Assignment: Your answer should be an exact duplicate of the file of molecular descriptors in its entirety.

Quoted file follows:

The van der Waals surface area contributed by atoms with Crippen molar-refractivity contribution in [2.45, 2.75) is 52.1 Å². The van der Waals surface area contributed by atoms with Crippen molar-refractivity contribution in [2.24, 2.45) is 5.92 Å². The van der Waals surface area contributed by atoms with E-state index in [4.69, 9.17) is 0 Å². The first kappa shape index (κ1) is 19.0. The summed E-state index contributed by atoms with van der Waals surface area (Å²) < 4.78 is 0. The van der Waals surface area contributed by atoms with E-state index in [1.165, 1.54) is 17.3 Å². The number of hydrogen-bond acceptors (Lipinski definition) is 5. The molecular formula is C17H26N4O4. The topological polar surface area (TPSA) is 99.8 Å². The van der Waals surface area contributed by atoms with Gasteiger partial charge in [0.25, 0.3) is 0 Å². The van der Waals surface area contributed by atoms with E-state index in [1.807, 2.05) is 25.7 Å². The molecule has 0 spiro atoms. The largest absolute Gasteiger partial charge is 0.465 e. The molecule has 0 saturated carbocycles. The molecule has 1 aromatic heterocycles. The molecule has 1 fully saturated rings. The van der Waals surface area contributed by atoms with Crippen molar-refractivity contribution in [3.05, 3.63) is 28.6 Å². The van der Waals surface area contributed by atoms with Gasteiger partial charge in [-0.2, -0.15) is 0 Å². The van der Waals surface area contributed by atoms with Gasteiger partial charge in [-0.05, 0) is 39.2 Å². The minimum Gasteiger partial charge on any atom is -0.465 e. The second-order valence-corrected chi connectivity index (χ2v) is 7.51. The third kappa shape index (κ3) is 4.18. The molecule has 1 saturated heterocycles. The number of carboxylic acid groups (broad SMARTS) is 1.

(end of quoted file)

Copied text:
The van der Waals surface area contributed by atoms with Crippen molar-refractivity contribution in [2.45, 2.75) is 52.1 Å². The van der Waals surface area contributed by atoms with Crippen molar-refractivity contribution in [2.24, 2.45) is 5.92 Å². The van der Waals surface area contributed by atoms with E-state index in [4.69, 9.17) is 0 Å². The first kappa shape index (κ1) is 19.0. The summed E-state index contributed by atoms with van der Waals surface area (Å²) < 4.78 is 0. The van der Waals surface area contributed by atoms with E-state index in [1.165, 1.54) is 17.3 Å². The number of hydrogen-bond acceptors (Lipinski definition) is 5. The molecular formula is C17H26N4O4. The topological polar surface area (TPSA) is 99.8 Å². The van der Waals surface area contributed by atoms with Gasteiger partial charge in [0.25, 0.3) is 0 Å². The van der Waals surface area contributed by atoms with E-state index in [1.807, 2.05) is 25.7 Å². The molecule has 0 spiro atoms. The largest absolute Gasteiger partial charge is 0.465 e. The molecule has 0 saturated carbocycles. The molecule has 1 aromatic heterocycles. The molecule has 1 fully saturated rings. The van der Waals surface area contributed by atoms with Crippen molar-refractivity contribution in [3.05, 3.63) is 28.6 Å². The van der Waals surface area contributed by atoms with Gasteiger partial charge in [-0.2, -0.15) is 0 Å². The van der Waals surface area contributed by atoms with Gasteiger partial charge in [-0.05, 0) is 39.2 Å². The minimum Gasteiger partial charge on any atom is -0.465 e. The second-order valence-corrected chi connectivity index (χ2v) is 7.51. The third kappa shape index (κ3) is 4.18. The molecule has 1 saturated heterocycles. The number of carboxylic acid groups (broad SMARTS) is 1.